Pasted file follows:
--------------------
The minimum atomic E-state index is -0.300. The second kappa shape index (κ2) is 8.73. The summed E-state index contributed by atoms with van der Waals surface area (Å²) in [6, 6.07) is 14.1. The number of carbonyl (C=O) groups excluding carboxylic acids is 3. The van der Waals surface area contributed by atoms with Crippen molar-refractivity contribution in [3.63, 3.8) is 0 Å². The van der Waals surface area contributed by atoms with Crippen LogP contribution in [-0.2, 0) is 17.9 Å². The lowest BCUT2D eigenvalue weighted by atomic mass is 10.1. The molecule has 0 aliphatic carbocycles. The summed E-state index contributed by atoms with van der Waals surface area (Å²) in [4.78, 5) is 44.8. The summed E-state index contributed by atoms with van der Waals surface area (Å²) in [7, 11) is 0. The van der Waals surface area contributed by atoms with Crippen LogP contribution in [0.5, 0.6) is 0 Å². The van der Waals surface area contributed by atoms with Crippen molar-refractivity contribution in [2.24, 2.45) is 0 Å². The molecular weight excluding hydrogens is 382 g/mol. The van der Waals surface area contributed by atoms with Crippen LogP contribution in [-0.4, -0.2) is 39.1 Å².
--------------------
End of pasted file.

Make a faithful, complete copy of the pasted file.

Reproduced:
The minimum atomic E-state index is -0.300. The second kappa shape index (κ2) is 8.73. The summed E-state index contributed by atoms with van der Waals surface area (Å²) in [6, 6.07) is 14.1. The number of carbonyl (C=O) groups excluding carboxylic acids is 3. The van der Waals surface area contributed by atoms with Crippen molar-refractivity contribution in [3.63, 3.8) is 0 Å². The van der Waals surface area contributed by atoms with Crippen LogP contribution in [-0.2, 0) is 17.9 Å². The lowest BCUT2D eigenvalue weighted by atomic mass is 10.1. The molecule has 0 aliphatic carbocycles. The summed E-state index contributed by atoms with van der Waals surface area (Å²) in [4.78, 5) is 44.8. The summed E-state index contributed by atoms with van der Waals surface area (Å²) in [7, 11) is 0. The van der Waals surface area contributed by atoms with Crippen LogP contribution in [0.5, 0.6) is 0 Å². The van der Waals surface area contributed by atoms with Crippen molar-refractivity contribution in [2.24, 2.45) is 0 Å². The molecular weight excluding hydrogens is 382 g/mol. The van der Waals surface area contributed by atoms with Crippen LogP contribution in [-0.4, -0.2) is 39.1 Å².